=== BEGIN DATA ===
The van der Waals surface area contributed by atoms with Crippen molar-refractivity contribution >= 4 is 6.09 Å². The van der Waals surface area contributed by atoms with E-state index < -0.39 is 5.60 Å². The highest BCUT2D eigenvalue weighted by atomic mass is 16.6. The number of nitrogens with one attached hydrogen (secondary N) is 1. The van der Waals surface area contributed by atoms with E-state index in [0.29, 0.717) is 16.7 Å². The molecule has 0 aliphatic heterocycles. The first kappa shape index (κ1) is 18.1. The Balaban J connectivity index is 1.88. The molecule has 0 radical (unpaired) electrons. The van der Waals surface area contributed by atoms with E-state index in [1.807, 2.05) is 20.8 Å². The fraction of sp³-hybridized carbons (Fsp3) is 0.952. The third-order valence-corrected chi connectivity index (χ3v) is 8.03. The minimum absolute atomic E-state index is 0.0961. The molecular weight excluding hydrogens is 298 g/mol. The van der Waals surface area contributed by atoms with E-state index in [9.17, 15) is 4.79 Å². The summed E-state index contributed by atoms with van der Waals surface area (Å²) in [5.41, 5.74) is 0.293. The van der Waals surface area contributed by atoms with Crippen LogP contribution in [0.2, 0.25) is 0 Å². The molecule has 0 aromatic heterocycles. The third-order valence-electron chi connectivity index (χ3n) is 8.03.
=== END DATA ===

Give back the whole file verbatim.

The van der Waals surface area contributed by atoms with Crippen molar-refractivity contribution >= 4 is 6.09 Å². The van der Waals surface area contributed by atoms with E-state index < -0.39 is 5.60 Å². The highest BCUT2D eigenvalue weighted by atomic mass is 16.6. The number of nitrogens with one attached hydrogen (secondary N) is 1. The van der Waals surface area contributed by atoms with E-state index in [0.29, 0.717) is 16.7 Å². The molecule has 0 aliphatic heterocycles. The first kappa shape index (κ1) is 18.1. The Balaban J connectivity index is 1.88. The molecule has 0 radical (unpaired) electrons. The van der Waals surface area contributed by atoms with E-state index in [1.807, 2.05) is 20.8 Å². The fraction of sp³-hybridized carbons (Fsp3) is 0.952. The third-order valence-corrected chi connectivity index (χ3v) is 8.03. The minimum absolute atomic E-state index is 0.0961. The molecular weight excluding hydrogens is 298 g/mol. The van der Waals surface area contributed by atoms with E-state index in [9.17, 15) is 4.79 Å². The summed E-state index contributed by atoms with van der Waals surface area (Å²) in [5.41, 5.74) is 0.293. The van der Waals surface area contributed by atoms with Crippen LogP contribution in [0.2, 0.25) is 0 Å². The molecule has 0 aromatic heterocycles. The third-order valence-electron chi connectivity index (χ3n) is 8.03.